TROUTS LATEST PHOTOS
March, 2005 - Issue #46
BOB AND CAMILLE IN NICARAGUA
Pelilgroso means "danger" in Spanish. For a peek at the project that got Bob all worked up on March 3rd, click on Machetes for Tourists.
LATER THAT DAY
Per caught a Jack and a 15-pound Cobia.
SPEAKING OF DANGER
Camille prepares to celebrate two weeks of vacation in Managua. This bottle of tequila was a gift from a long-term guest named Rob and was confiscated in the airport on Big Corn Island. We were happy to see its return at the airport in Managua as Margaritas are just not the same without it. Taped to the bottle is a pair of toenail clippers, which were also taken from Bob's carry-on bag at the airport and then taped to the bottle so they wouldn't get lost.
YEP, THAT'S WHAT WE'RE TALKING ABOUT
In addition to this pool, the room came with broadband internet access and a daily breakfast buffet featuring fresh fruit, breads, beans and rice, eggs, potatoes, cheese, juice, and coffee. No one seemed offended that we didn't touch the bacon. We holed up here, swam, ate, slept, wandered through the city, took Spanish lessons and caught up our Website.
Like most cities, the capital of Nicaragua is not made for walking. For more photos of this busy city, click on Managua.
Camille gets right down to the business of relaxing with her journal and some long overdue Christmas cards. Here she answers cards from 2003 in a pink outfit given her by Mom Illo, who somehow never lost her touch when it comes to dressing up her only daughter.
Pony Carts abound, both in Managua and in Granada. We also saw bicycle carts, carts being pushed by people and a couple of Ox Carts. For more cart photos, click on Pony Carts.
Angel, Grant and Cathy's favorite Taxi Driver in Managua, took us for a trip to the Plaza de Juan Pablo II on the 7th. Angel spent the week helping us shop and, in general, keeping us out of trouble. For more photos click on Plaza Juan Pablo.
These folks are camped out for several blocks in protest.
They were victims of pesticides and herbicides used on the banana plantations in Costa Rica and are seeking health care.
PIZZA AT THE PRICE MART
A welcome treat after a morning of hard travel. Tim and Zoe flew over for one day on the 8th, met us and we went shopping, where they had a bite to eat while we waited in the check-out line.
Next, we went shopping at the La Union for cheese, among other things.
SHOPPING FOR CASA IGUANA AT MAYOREO
Angel took us shopping at the large commercial market near the airport on the 9th.
Camille and Lester Moses, who works at the Mayo Reo wait while a worker boxes up our stuff for the Wednesday Barco to Little Corn.
Angel and Lester pass the time.
BACK TO THE HOTEL
Angel takes us home after a hard day's work.
A TRIP TO GRANADA
On the 10th, Angel drove us to the old capital of Managua. For more photos, click on Granada.
TANNED, RELAXED AND READY
After nearly two weeks of resting on their laurels (not sure what that means) Bob and Camille are looking quite fresh.
Camille posts the last photo to date on March 15th and vows not to take even one more picture until April.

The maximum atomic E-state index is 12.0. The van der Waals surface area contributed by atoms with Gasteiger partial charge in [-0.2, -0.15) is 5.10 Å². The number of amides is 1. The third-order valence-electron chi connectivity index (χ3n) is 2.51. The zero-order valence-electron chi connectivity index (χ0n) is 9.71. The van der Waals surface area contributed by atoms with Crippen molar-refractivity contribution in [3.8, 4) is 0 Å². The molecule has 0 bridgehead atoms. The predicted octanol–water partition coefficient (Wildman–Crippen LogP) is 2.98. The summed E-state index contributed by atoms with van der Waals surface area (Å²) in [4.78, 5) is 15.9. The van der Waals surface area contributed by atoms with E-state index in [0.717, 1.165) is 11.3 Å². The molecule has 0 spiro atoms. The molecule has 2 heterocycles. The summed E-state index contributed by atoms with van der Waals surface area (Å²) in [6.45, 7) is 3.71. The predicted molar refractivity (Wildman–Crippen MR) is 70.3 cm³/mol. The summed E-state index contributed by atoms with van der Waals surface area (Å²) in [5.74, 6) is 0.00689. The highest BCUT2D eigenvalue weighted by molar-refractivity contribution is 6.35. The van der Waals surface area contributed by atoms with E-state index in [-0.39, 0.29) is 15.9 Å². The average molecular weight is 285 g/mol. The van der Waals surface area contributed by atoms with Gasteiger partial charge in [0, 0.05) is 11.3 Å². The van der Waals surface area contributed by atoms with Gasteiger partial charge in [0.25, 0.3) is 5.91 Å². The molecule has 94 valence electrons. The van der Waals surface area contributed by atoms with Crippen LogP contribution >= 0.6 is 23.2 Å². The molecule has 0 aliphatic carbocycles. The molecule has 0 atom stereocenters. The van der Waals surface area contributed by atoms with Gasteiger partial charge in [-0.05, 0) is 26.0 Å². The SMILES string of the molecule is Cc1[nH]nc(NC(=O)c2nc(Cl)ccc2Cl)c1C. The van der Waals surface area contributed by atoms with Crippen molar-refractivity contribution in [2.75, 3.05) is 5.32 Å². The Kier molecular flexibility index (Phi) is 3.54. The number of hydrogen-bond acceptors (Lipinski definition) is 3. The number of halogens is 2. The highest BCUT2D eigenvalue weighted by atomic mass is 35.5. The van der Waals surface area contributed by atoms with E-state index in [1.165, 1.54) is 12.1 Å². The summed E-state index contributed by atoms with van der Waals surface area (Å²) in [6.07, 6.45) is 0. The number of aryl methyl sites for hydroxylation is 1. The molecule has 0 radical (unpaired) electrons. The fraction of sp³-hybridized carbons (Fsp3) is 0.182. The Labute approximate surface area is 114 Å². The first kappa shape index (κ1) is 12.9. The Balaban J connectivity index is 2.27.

Raul give a final lesson, poolside, before we head back to work at Casa Iguana after our two weeks libre. He was extremely helpful and we are looking forward to more lessons the next time we are in Managua.
On his morning rounds, March 21st, Bob found this three-year-old bay stallion munching the yucca in our garden. We thought about keeping him but David showed up for work at 6:30 and told us the horse belonged to someone else. When Pablo arrived, he took the horse home.
A work crew spent most of the day, March 22nd cleaning up a long stretch of beach in front of Casa Iguana and beyond.
THE SOUTH SIDE
We took a little time off to explore the coves south of Iguana on March 22nd.
These coves are not easy to access and are therefore, generally deserted.
Except for the ever-present detritus of the petroleum age. Garbage (or basura) in the form of plastic bottles finds its way onto the most remote shores.
NO PLASTIC WATER BOTTLE NEEDED HERE
Bob cut open a coconut to quench our thirst after hiking around the coves. We didn't feel at all guilty about dropping it on the ground when we were finished drinking.
SLEEPING IN THE JUNGLE
Grandma gave Camille this tiger blanket many years ago. Even though we don't need a blanket for warmth, it keeps our sheets clean and matches our jungle environment perfectly.
BETWEEN A ROCK AND A HARD PLACE or
OUT OF THE FRYING PAN AND INTO THE FIRE
This beautiful green iguana was chased from the top of this tree by an angry Great Tailed Grackle. As it scurried down the trunk it spotted us and froze. After several minutes, it decided to take its chances against the bird, turned around and climbed back up the trunk. Eventually, it dropped to the ground, only to encounter the dogs and as it ran to escape, found itself in a cloud of smoke from a brush fire.
ANOTHER DAY, ANOTHER IGUANA
David and Javon found this enormous 3 1/2 foot iguana on March 28th outside the garden.
A bit Jurassic, wouldn't you say?
As far as I can tell this is an adult Green Iguana and the Iguana from the other day is an immature version of the same species.
A NEW FACE
Martha and Elizabeth stand outside the laundry on March 30th.
THIS MONTH'S QUOTES:
"Send lawyers, guns and money, the shit has hit the fan." - Warren Zevon
"A vacation is over when you begin to yearn for your work." - Morris Fishbein
Visit Plastic Farm Animals to read what's going on in our minds on a daily basis.
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